Parents preach defensive driving after recent fatal car crashes
Three teen deaths spark safe driving concerns in the stateline.
ROCKFORD, Ill. (WIFR) - Several separate car crashes in the space of just a few weeks result in the deaths of multiple teenagers in the region.
Mason Bernabe, a recent Harlem High School Grad, Jacob Togerson, a recent Hononegah High School Grad, and an unnamed teenager from the Roscoe area. All three tragically lost their lives recently. And as temperatures get cooler and the weather gets rougher, law enforcement urges students to be careful on the roads.
“There’s so much in our driving situations that are not under our control. So we should do everything in our power for those things that are under our control,” said Stillman Valley resident Diane Koenig.
Koenig’s mother, grandmother, and step-grandfather were traveling on a rural highway in 1995 when a semi-truck driver ran a stop sign, killing them instantly. Almost 20 years to the day, Diane’s daughter and two of her friends from Stillman Valley High School were involved in another fatal car accident.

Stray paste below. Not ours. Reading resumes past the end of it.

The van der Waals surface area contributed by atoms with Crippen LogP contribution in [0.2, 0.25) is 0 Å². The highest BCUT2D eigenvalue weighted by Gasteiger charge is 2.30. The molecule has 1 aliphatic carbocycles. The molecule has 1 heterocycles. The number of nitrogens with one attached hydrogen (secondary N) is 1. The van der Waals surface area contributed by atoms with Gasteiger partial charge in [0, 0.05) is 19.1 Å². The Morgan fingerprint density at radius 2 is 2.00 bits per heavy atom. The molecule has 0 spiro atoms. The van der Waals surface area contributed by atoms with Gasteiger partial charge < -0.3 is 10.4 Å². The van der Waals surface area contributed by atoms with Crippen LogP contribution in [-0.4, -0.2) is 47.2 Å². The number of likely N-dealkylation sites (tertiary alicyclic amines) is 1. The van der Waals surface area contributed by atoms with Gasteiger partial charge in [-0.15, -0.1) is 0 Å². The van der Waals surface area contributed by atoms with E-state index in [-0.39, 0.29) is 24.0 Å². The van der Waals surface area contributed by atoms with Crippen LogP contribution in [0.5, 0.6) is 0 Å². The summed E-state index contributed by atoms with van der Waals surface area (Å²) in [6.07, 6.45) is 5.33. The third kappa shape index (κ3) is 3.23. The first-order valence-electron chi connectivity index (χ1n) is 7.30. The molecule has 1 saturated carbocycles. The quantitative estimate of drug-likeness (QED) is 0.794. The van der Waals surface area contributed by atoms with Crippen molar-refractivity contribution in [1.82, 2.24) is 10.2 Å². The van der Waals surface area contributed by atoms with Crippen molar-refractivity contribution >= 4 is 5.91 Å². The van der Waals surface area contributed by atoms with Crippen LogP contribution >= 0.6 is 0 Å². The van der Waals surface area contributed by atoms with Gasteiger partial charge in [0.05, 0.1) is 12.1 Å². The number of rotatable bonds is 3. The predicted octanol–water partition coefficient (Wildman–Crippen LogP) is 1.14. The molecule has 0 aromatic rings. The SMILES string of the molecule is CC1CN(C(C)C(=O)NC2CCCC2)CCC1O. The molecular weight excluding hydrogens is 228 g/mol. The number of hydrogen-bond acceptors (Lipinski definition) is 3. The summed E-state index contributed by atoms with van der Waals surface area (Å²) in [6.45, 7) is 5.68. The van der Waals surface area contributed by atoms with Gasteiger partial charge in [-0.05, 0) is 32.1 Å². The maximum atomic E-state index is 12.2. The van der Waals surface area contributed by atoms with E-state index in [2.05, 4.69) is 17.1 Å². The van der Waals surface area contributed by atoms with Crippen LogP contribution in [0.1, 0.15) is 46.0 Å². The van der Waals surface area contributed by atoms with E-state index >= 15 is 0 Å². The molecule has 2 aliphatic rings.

“We all started just trying to call them, and not a single one of them were answering their phones. And that’s when I realized that the only reason they wouldn’t be answering their phones is if it was a lot worse than we all had thought,” she said.
Diane’s daughter survived, but Emily Fleming, another senior at the school, died, as well as the driver of the other car.
“The sea of emergency lights when we started driving up to it. I can’t go to a parade even still. All those lights at one time just send me right back to that,” Diane said.
Sheriff Gary Caruana says because teen drivers have less experience, it’s vital they follow their teachers’ advice and don’t drive distracted.
“As parents you need to address that as law enforcement we need to address that. Obviously these are the facts lets deal with the facts and when we deal with the facts we can correct the behavior,” he said.
For Koenig, she hopes no family member goes through a similar tragedy. She urges parents to act responsibly when driving, because kids watch what their parents do. If they see them not obeying the rules of the road, they are more likely to do it as well.
“Sleep is horrible because you have to sleep but in your dreams sometimes they’re alive again and then when you wake up you have to do it all over again,” she told 23 News.
Koenig’s daughter is studying to be a physicians assistant now. Koenig says what her daughter experienced after that crash encouraged her to pay it forward and assist others who might be going through similar tragedies.
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